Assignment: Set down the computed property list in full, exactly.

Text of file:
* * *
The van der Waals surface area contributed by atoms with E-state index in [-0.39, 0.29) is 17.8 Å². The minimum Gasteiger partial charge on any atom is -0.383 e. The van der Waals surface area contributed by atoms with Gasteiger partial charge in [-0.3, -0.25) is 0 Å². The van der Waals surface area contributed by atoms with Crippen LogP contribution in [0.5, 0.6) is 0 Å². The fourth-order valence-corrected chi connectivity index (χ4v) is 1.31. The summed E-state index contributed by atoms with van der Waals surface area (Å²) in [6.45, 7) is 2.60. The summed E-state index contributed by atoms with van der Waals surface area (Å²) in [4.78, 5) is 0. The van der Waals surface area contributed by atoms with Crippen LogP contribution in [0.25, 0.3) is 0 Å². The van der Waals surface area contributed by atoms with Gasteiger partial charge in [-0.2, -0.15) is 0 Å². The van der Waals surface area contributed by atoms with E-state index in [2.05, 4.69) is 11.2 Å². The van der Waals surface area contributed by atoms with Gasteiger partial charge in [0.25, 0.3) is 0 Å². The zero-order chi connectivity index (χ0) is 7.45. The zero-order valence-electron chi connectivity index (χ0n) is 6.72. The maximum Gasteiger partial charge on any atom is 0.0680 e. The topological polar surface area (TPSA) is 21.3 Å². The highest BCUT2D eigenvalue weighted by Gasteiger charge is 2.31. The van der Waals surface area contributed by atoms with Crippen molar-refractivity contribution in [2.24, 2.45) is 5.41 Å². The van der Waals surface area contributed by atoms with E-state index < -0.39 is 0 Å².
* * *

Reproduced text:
The van der Waals surface area contributed by atoms with E-state index in [-0.39, 0.29) is 17.8 Å². The minimum Gasteiger partial charge on any atom is -0.383 e. The van der Waals surface area contributed by atoms with Gasteiger partial charge in [-0.3, -0.25) is 0 Å². The van der Waals surface area contributed by atoms with Crippen LogP contribution in [0.5, 0.6) is 0 Å². The fourth-order valence-corrected chi connectivity index (χ4v) is 1.31. The summed E-state index contributed by atoms with van der Waals surface area (Å²) in [6.45, 7) is 2.60. The summed E-state index contributed by atoms with van der Waals surface area (Å²) in [4.78, 5) is 0. The van der Waals surface area contributed by atoms with Crippen LogP contribution in [0.25, 0.3) is 0 Å². The van der Waals surface area contributed by atoms with Gasteiger partial charge in [-0.2, -0.15) is 0 Å². The van der Waals surface area contributed by atoms with E-state index in [2.05, 4.69) is 11.2 Å². The van der Waals surface area contributed by atoms with Gasteiger partial charge in [0.25, 0.3) is 0 Å². The zero-order chi connectivity index (χ0) is 7.45. The zero-order valence-electron chi connectivity index (χ0n) is 6.72. The maximum Gasteiger partial charge on any atom is 0.0680 e. The topological polar surface area (TPSA) is 21.3 Å². The highest BCUT2D eigenvalue weighted by Gasteiger charge is 2.31. The van der Waals surface area contributed by atoms with Crippen molar-refractivity contribution in [2.24, 2.45) is 5.41 Å². The van der Waals surface area contributed by atoms with E-state index < -0.39 is 0 Å².